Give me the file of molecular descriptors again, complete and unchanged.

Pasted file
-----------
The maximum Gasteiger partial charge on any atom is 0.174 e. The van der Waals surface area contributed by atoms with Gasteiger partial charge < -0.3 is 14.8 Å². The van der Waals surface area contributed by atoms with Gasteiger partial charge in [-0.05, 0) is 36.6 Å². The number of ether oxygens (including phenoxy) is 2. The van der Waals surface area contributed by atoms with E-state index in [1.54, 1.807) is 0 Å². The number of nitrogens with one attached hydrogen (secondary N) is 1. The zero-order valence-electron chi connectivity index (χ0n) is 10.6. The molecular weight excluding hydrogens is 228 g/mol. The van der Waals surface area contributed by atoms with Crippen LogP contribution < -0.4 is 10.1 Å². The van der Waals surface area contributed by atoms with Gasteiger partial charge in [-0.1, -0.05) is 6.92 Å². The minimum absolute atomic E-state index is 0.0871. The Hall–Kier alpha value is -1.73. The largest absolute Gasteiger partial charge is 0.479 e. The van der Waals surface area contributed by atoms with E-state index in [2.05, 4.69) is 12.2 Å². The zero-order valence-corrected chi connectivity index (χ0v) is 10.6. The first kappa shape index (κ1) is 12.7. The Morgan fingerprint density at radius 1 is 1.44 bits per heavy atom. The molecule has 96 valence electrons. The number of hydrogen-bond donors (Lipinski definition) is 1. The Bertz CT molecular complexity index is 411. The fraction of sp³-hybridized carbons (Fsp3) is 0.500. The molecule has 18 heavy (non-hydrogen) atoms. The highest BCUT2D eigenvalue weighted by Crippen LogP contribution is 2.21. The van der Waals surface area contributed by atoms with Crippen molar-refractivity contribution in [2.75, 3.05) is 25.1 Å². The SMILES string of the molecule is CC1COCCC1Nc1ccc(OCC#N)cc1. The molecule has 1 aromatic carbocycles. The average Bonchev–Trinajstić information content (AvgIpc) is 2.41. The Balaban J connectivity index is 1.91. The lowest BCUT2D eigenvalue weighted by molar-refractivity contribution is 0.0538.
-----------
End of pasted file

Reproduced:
The maximum Gasteiger partial charge on any atom is 0.174 e. The van der Waals surface area contributed by atoms with Gasteiger partial charge < -0.3 is 14.8 Å². The van der Waals surface area contributed by atoms with Gasteiger partial charge in [-0.05, 0) is 36.6 Å². The number of ether oxygens (including phenoxy) is 2. The van der Waals surface area contributed by atoms with E-state index in [1.54, 1.807) is 0 Å². The number of nitrogens with one attached hydrogen (secondary N) is 1. The zero-order valence-electron chi connectivity index (χ0n) is 10.6. The molecular weight excluding hydrogens is 228 g/mol. The van der Waals surface area contributed by atoms with Crippen LogP contribution < -0.4 is 10.1 Å². The van der Waals surface area contributed by atoms with Gasteiger partial charge in [-0.1, -0.05) is 6.92 Å². The minimum absolute atomic E-state index is 0.0871. The Hall–Kier alpha value is -1.73. The largest absolute Gasteiger partial charge is 0.479 e. The van der Waals surface area contributed by atoms with E-state index in [2.05, 4.69) is 12.2 Å². The zero-order valence-corrected chi connectivity index (χ0v) is 10.6. The first kappa shape index (κ1) is 12.7. The Morgan fingerprint density at radius 1 is 1.44 bits per heavy atom. The molecule has 96 valence electrons. The number of hydrogen-bond donors (Lipinski definition) is 1. The Bertz CT molecular complexity index is 411. The fraction of sp³-hybridized carbons (Fsp3) is 0.500. The molecule has 18 heavy (non-hydrogen) atoms. The highest BCUT2D eigenvalue weighted by Crippen LogP contribution is 2.21. The van der Waals surface area contributed by atoms with Crippen molar-refractivity contribution in [2.75, 3.05) is 25.1 Å². The SMILES string of the molecule is CC1COCCC1Nc1ccc(OCC#N)cc1. The molecule has 1 aromatic carbocycles. The average Bonchev–Trinajstić information content (AvgIpc) is 2.41. The Balaban J connectivity index is 1.91. The lowest BCUT2D eigenvalue weighted by molar-refractivity contribution is 0.0538.